05London leavers mostly stayed local

The pandemic didn’t lead to a significant shift in the locations Londoners chose for their next homes. The Greater South East remained the most popular destination – before, during, and after the pandemic, between 58 and 59 per cent of people moving out of London moved to locations in the neighbouring South East and East. Cornwall might have received more homebuyer searches8 than London in early 2021, but, as Figure 7 shows clearly, there was no significant shift in end-destination through the pandemic.

Figure 7: Most people leaving London moved to the Greater South East, before, during and after the pandemic

Source: ONS

Non-urban locations did see a greater increase in popularity compared to urban ones. Within the Greater South East, the number moving to non-urban locations increased by 37 per cent (55,300 people), as compared to 19 per cent (12,700 people) to urban locations. Particularly popular destinations included South Oxfordshire, which saw a 90 per cent increase, and Winchester, which saw a 60 per cent increase.

The South West, the next most popular region, also saw its non-urban locations increase in popularity by more than its urban ones. Wiltshire and Cornwall received 56 and 45 per cent (1,680 and 1,350 people) more in 2020-21 than in a pre-pandemic year, respectively, while Bristol only received 22 per cent (1,350 people) more than normal.

The overall pattern of people moving from regions into London also didn’t change. Between 53 and 55 per cent of arrivals were from the Greater South East in all years.

Escape from the inner city

Data on the five years before the pandemic shows that different parts of London played different roles in the exporting and absorbing of people to and from elsewhere in England and Wales. Inner London was a net absorber of people (plus 2,300 people per year between 2014 and 2019); net out-migration from London was entirely a result of a net loss from Outer London (minus 105,000 people per year).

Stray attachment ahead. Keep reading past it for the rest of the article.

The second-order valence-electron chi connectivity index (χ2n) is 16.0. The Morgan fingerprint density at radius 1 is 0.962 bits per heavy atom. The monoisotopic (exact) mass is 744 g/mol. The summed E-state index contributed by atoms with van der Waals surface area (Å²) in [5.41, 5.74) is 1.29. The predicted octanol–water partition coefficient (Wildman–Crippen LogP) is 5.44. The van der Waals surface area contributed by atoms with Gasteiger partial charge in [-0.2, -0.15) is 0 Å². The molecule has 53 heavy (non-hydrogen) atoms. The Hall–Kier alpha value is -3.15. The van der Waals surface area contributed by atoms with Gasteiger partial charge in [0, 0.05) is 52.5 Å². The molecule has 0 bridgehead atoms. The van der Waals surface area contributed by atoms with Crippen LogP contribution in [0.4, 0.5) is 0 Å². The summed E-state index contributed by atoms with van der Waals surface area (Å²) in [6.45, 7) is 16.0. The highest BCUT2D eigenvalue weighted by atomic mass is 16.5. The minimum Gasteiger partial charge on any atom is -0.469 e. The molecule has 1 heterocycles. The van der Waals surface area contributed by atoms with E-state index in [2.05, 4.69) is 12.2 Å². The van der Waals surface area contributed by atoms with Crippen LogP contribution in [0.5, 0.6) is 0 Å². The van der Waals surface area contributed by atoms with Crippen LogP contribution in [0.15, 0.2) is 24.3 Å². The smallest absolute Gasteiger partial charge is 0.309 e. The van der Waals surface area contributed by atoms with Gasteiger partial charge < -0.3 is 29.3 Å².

The breaking of this pattern was the most exceptional thing that happened during 2020-21. While 81 per cent of net out-migration was still from Outer London, Inner London also became a net loser of population to outside of London. As Figures 8 & 9 show, Inner London saw little change in its post-university age influx, but older ages left at higher than usual rates, contributing to a net loss of 36,700 people to outside London. This was mostly driven by a spike in the number of 30–45-year-olds leaving – 25,700 (68 per cent) more than in a normal year.

Figure 8 & 9: Inner London became a net loser of population during 2020-21

Source: ONS

Additional out-migration from Outer London occurred across a greater spread of ages. 56-65-year-olds saw the greatest percentage increase in the number of out-migrants, with 50 per cent more people than usual leaving London. And 24,800 more 30-45-year-olds than usual left – 37 per cent more than in an average pre-Covid year.

Box 2 looks at flows between Inner and Outer London.

Box 2: Movement within London.

2020-2021 was also a year of increased churn between Inner and Outer London.

Figures 10 & 11: Movement between Inner and Outer London increased in both directions



Source: ONS

Migration between Inner and Outer London, 2014-2019 yearly average and 2020-21. (Left: Outer to Inner; Right: Inner to Outer

Movement in both directions increased by roughly one third for 30-45-year-olds: some followed the general trend outward to less dense areas, while others may have taken advantage of reduced rents in more central locations (see below).

At the same time, there was a 45 per cent increase in the number of 56-65-year-olds moving from Outer to Inner and a 29 per cent increase in people moving in the opposite direction.

The effect of this churn was a seven per cent increase in net movement from Inner to Outer London compared to the average pre-pandemic year.